It is the summer of 1996, and I am graced with three grant-funded weeks in Paris. Mindful of my mission, I spend most of my time trying to narrow down a dissertation topic. But I am in Paris, after all.
Something remains constant whether I’m at work or at play. Struggling against those rebellious Rs and other sounds that, as I hear them gargle from my throat, nearly convince me that I need a French speech therapist, I repeat the same sentence. I assure everyone—librarians, cashiers, family friends—that despite my awful accent, je comprends mieux que je parle. I understand their language better than I speak it. They can trust me with their instructions. Replies. Confidences.
Je comprends mieux que je parle is what I say to an archivist one afternoon, when, just after lunch, I cross the Seine. Destination: a visit to the Centre de Documentation Juive Contemporaine (CDJC), where I hope to explore the stories of French-Jewish emigrés—and would-be emigrés—who left for the United States before they could become one of the 76,000 deportees to be sent from France to places east. It isn’t the first time that I’ve visited the CDJC, which is housed within a complex that memorializes the Holocaust’s victims. But it is my first purposeful research trip there.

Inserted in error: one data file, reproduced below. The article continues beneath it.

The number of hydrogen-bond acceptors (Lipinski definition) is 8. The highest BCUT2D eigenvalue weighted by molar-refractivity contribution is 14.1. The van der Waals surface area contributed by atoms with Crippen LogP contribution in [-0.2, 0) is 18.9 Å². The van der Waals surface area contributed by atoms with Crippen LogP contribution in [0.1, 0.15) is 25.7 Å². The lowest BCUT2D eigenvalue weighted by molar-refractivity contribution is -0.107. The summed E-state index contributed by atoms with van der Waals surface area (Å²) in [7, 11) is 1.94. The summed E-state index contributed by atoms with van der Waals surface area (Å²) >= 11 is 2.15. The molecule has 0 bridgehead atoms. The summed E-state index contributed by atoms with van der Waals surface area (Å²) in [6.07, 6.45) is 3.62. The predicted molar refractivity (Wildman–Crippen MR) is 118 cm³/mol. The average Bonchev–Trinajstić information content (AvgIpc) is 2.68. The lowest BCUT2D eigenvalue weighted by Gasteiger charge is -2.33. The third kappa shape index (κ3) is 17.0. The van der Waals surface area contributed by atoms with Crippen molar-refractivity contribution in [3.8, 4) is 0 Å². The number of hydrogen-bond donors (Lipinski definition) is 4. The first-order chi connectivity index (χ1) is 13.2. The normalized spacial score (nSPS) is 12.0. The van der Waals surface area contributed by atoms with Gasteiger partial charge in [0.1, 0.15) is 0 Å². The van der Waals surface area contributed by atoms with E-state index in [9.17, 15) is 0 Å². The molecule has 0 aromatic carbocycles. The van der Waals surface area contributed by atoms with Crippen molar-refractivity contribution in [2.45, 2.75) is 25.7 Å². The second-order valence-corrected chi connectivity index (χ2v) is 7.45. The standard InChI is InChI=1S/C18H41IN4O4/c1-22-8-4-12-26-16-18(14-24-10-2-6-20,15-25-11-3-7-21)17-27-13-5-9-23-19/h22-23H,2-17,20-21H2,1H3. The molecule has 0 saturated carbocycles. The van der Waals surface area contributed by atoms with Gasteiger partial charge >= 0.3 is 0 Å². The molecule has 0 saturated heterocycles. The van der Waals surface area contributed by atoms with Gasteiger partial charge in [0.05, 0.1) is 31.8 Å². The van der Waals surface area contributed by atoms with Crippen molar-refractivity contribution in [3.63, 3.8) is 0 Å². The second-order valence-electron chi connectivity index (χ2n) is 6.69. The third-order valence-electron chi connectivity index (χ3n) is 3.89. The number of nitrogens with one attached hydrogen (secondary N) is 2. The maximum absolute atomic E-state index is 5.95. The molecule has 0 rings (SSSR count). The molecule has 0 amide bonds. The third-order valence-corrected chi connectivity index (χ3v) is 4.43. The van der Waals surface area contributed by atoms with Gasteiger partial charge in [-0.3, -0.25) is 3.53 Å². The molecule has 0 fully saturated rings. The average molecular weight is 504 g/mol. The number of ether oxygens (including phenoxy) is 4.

The wary archivist, sufficiently comforted by my statement that je comprends mieux que je parle, goes ahead and pulls the records I’ve requested. She sets the files and papers on a table and leaves me to them.
In walks a woman my grandmother’s age. Or perhaps even older. Another, younger woman holds her arm. The younger woman speaks with the archivist. Quietly.
I listen. At some point, I look up, too. I can’t hear everything. Just enough.
Her little brother.
When, many minutes later, the archivist returns with a single paper and holds it out to them, she says how sorry she is. About what happened to the old woman’s little brother all those years ago.
My teeth clench. The old woman looks around. Beseeching something, and finding only me—my eyes—to fasten on.
I gaze back at her and I think, So this is what “grief-stricken” looks like.
Fifteen years later, that image of the old woman’s face will remain clearer to me than any other aspect of the episode. But that day, I write nothing. I say nothing. I hope that in those silent seconds, the old woman sees that somehow, I understand the profound devastation of this moment we’ve so unintentionally shared better—far better—than I could ever say.